At age 21, SMS text messaging is finally growing up. Time for big business. Time for business2consumer communication. Finally! But let’s have a closer look at how SMS is predominantly used today.
Do you get prescription reminders from your pharmacy, or appointment reminders from your clinic? I do. They’re great, right? A short buzz on your phone (or wrist), a quick glance, and the likelihood of you missing that doctor’s appointment is reduced. And it helps the doctor or clinic reduce the no-show rates, too. But here’s how the reminders I get look like:
See where the problem is? *DONOTREPLY*, or rather:
“Yeah, so, we’re using this cool new method of reminding you, but don’t you dare respond to us on the channel we know you love so much! Oh and if you try – we’ll outright ignore you. Need to reschedule? Well, call us, duh!“
There are several things wrong with messages like these:
- They’re not saving me time
- They’re not making it easy for me to reschedule or cancel (or even confirm!)
- They’re forcing me to use the voice channel that we all hate more and more, as it doesn’t fit into our lives (can’t make that call right now, in a meeting), isn’t easy (IVR with poorly tuned speech recognition), takes more time than necessary, requires my full attention…
- They’re causing unnecessary cost to take that incoming phone call
Let’s look at another example:
So you’re asking me to call you, but you’re not telling me the number to call (you know who I am, so you should know which number I need to call). Furthermore, you’re telling me to lookup the number on the card that I… probably just lost! That’s actually almost funny, isn’t it. (Oh and you’re wasting 15 precious characters by spelling out your name, AmEx…)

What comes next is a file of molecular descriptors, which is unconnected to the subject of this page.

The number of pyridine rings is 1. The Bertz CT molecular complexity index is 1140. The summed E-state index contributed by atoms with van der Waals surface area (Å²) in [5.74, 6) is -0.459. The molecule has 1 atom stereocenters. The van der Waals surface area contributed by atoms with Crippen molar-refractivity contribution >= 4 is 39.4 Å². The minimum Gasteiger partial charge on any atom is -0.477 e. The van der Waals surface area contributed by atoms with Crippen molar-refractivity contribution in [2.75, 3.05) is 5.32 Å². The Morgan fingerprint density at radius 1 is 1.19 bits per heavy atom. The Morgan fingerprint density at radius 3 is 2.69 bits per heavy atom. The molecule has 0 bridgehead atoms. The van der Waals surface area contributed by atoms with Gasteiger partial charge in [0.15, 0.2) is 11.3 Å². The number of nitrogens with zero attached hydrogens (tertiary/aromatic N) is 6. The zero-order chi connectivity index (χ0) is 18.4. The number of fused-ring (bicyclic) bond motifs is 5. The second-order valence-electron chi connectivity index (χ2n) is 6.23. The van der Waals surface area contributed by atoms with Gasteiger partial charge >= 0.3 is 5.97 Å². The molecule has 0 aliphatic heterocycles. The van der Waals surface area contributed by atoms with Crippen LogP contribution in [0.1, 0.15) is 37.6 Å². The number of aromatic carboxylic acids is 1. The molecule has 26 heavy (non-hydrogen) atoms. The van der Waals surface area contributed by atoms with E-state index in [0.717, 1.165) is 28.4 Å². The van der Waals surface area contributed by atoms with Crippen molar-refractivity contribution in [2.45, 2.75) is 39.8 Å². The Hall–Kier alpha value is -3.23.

In this case, I just wanted to tell my card issuer that this transaction is legitimate. Needless to say, they didn’t want to hear it. They haven’t responded to that text to date…
SMS is inherently a two-way communication medium. Use it like that. And it doesn’t even require expensive staff! Interactive Text Response systems, i.e. “IVR” scripts that just happen to use text messages as the medium, not audio prompts, are flexible, more tolerant to user errors, cheaper than IVR, more convenient than IVR, don’t struggle with speech recognition challenges, or any of the other symptoms of bad IVR. Systems like Aspect Customer Experience Platform (CXP) can even power IVR and ITR out of the same application, re-using backend integration you already implemented, giving you cross-channel reporting, exposing the business logic on other text-based channels such as Twitter, USSD, WeChat, Line … Add Natural Language Understanding to the mix, and you get a system that almost converses like a human, but with response times of seconds, not minutes or even hours.
It’s time to embrace texting to its fullest! What’s stopping you? *DO REPLY!*
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